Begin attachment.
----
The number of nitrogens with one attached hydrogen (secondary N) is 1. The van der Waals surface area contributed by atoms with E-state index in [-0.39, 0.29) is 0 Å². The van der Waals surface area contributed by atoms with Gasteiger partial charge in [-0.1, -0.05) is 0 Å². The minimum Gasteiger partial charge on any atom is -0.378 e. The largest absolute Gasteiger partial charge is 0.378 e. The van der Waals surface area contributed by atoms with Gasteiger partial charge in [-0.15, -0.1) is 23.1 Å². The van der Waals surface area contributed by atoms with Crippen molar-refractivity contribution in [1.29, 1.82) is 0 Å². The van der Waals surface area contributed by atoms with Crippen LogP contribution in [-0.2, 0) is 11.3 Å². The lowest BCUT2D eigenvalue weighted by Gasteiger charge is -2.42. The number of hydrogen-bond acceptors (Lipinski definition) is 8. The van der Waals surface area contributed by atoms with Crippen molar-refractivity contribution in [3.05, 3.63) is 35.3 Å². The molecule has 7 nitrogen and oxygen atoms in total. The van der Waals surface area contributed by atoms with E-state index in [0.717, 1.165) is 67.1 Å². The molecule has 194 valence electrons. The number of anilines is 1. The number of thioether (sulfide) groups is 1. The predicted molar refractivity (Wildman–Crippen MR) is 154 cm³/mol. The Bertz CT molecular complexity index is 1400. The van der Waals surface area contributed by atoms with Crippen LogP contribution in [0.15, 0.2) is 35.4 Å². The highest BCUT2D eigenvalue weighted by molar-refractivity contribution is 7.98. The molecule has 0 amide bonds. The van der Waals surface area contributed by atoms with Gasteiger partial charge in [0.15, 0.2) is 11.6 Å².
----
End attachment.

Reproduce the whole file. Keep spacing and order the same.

The number of nitrogens with one attached hydrogen (secondary N) is 1. The van der Waals surface area contributed by atoms with E-state index in [-0.39, 0.29) is 0 Å². The van der Waals surface area contributed by atoms with Gasteiger partial charge in [-0.1, -0.05) is 0 Å². The minimum Gasteiger partial charge on any atom is -0.378 e. The largest absolute Gasteiger partial charge is 0.378 e. The van der Waals surface area contributed by atoms with Gasteiger partial charge in [-0.15, -0.1) is 23.1 Å². The van der Waals surface area contributed by atoms with Crippen molar-refractivity contribution in [1.29, 1.82) is 0 Å². The van der Waals surface area contributed by atoms with Crippen LogP contribution in [-0.2, 0) is 11.3 Å². The lowest BCUT2D eigenvalue weighted by Gasteiger charge is -2.42. The number of hydrogen-bond acceptors (Lipinski definition) is 8. The van der Waals surface area contributed by atoms with Crippen molar-refractivity contribution in [3.05, 3.63) is 35.3 Å². The molecule has 7 nitrogen and oxygen atoms in total. The van der Waals surface area contributed by atoms with E-state index in [0.717, 1.165) is 67.1 Å². The molecule has 194 valence electrons. The number of anilines is 1. The number of thioether (sulfide) groups is 1. The predicted molar refractivity (Wildman–Crippen MR) is 154 cm³/mol. The Bertz CT molecular complexity index is 1400. The van der Waals surface area contributed by atoms with Crippen LogP contribution in [0.15, 0.2) is 35.4 Å². The highest BCUT2D eigenvalue weighted by molar-refractivity contribution is 7.98. The molecule has 0 amide bonds. The van der Waals surface area contributed by atoms with Gasteiger partial charge in [0.15, 0.2) is 11.6 Å².